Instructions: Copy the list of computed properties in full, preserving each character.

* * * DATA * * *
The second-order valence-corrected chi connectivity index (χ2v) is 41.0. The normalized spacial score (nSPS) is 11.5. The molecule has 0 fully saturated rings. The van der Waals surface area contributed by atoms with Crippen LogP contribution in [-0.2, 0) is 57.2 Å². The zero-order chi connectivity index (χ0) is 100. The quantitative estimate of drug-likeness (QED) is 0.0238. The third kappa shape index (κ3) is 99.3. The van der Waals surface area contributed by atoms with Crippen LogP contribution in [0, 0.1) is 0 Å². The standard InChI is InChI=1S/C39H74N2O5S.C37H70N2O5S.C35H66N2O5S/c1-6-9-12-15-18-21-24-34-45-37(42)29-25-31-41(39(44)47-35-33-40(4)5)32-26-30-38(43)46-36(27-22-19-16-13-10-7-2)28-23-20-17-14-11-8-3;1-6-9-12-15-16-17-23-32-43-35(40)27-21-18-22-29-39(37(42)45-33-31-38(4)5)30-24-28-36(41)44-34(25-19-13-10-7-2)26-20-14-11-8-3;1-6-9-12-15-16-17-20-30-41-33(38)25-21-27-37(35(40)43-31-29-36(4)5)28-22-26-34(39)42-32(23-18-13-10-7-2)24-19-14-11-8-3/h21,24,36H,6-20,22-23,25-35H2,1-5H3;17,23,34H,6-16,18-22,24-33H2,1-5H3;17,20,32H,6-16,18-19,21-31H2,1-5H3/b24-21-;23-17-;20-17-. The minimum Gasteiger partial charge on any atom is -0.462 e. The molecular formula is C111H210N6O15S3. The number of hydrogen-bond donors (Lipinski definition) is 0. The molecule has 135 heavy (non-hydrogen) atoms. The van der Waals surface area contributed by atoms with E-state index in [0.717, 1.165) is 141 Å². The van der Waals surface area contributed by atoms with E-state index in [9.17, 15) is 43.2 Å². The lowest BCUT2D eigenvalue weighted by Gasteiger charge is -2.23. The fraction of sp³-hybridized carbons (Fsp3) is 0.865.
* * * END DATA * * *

The second-order valence-corrected chi connectivity index (χ2v) is 41.0. The normalized spacial score (nSPS) is 11.5. The molecule has 0 fully saturated rings. The van der Waals surface area contributed by atoms with Crippen LogP contribution in [-0.2, 0) is 57.2 Å². The zero-order chi connectivity index (χ0) is 100. The quantitative estimate of drug-likeness (QED) is 0.0238. The third kappa shape index (κ3) is 99.3. The van der Waals surface area contributed by atoms with Crippen LogP contribution in [0, 0.1) is 0 Å². The standard InChI is InChI=1S/C39H74N2O5S.C37H70N2O5S.C35H66N2O5S/c1-6-9-12-15-18-21-24-34-45-37(42)29-25-31-41(39(44)47-35-33-40(4)5)32-26-30-38(43)46-36(27-22-19-16-13-10-7-2)28-23-20-17-14-11-8-3;1-6-9-12-15-16-17-23-32-43-35(40)27-21-18-22-29-39(37(42)45-33-31-38(4)5)30-24-28-36(41)44-34(25-19-13-10-7-2)26-20-14-11-8-3;1-6-9-12-15-16-17-20-30-41-33(38)25-21-27-37(35(40)43-31-29-36(4)5)28-22-26-34(39)42-32(23-18-13-10-7-2)24-19-14-11-8-3/h21,24,36H,6-20,22-23,25-35H2,1-5H3;17,23,34H,6-16,18-22,24-33H2,1-5H3;17,20,32H,6-16,18-19,21-31H2,1-5H3/b24-21-;23-17-;20-17-. The minimum Gasteiger partial charge on any atom is -0.462 e. The molecular formula is C111H210N6O15S3. The number of hydrogen-bond donors (Lipinski definition) is 0. The molecule has 135 heavy (non-hydrogen) atoms. The van der Waals surface area contributed by atoms with E-state index in [0.717, 1.165) is 141 Å². The van der Waals surface area contributed by atoms with E-state index in [9.17, 15) is 43.2 Å². The lowest BCUT2D eigenvalue weighted by Gasteiger charge is -2.23. The fraction of sp³-hybridized carbons (Fsp3) is 0.865.